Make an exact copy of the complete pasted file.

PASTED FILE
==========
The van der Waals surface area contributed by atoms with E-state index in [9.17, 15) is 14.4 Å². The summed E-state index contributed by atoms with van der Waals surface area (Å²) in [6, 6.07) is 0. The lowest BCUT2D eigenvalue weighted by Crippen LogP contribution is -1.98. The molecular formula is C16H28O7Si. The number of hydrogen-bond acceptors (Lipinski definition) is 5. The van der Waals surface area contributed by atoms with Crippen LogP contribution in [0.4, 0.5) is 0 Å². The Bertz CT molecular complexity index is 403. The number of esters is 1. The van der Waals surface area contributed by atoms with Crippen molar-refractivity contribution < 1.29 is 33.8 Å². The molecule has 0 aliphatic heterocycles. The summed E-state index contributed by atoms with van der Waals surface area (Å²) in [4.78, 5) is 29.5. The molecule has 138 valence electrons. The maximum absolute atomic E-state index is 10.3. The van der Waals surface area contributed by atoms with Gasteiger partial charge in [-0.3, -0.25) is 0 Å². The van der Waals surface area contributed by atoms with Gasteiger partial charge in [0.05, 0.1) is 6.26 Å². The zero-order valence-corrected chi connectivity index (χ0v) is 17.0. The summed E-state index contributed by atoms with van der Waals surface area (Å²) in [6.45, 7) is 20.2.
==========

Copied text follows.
The van der Waals surface area contributed by atoms with E-state index in [9.17, 15) is 14.4 Å². The summed E-state index contributed by atoms with van der Waals surface area (Å²) in [6, 6.07) is 0. The lowest BCUT2D eigenvalue weighted by Crippen LogP contribution is -1.98. The molecular formula is C16H28O7Si. The number of hydrogen-bond acceptors (Lipinski definition) is 5. The van der Waals surface area contributed by atoms with Crippen LogP contribution in [0.4, 0.5) is 0 Å². The Bertz CT molecular complexity index is 403. The number of esters is 1. The van der Waals surface area contributed by atoms with Crippen molar-refractivity contribution < 1.29 is 33.8 Å². The molecule has 0 aliphatic heterocycles. The summed E-state index contributed by atoms with van der Waals surface area (Å²) in [4.78, 5) is 29.5. The molecule has 138 valence electrons. The maximum absolute atomic E-state index is 10.3. The van der Waals surface area contributed by atoms with Gasteiger partial charge in [-0.3, -0.25) is 0 Å². The van der Waals surface area contributed by atoms with Gasteiger partial charge in [0.05, 0.1) is 6.26 Å². The zero-order valence-corrected chi connectivity index (χ0v) is 17.0. The summed E-state index contributed by atoms with van der Waals surface area (Å²) in [6.45, 7) is 20.2.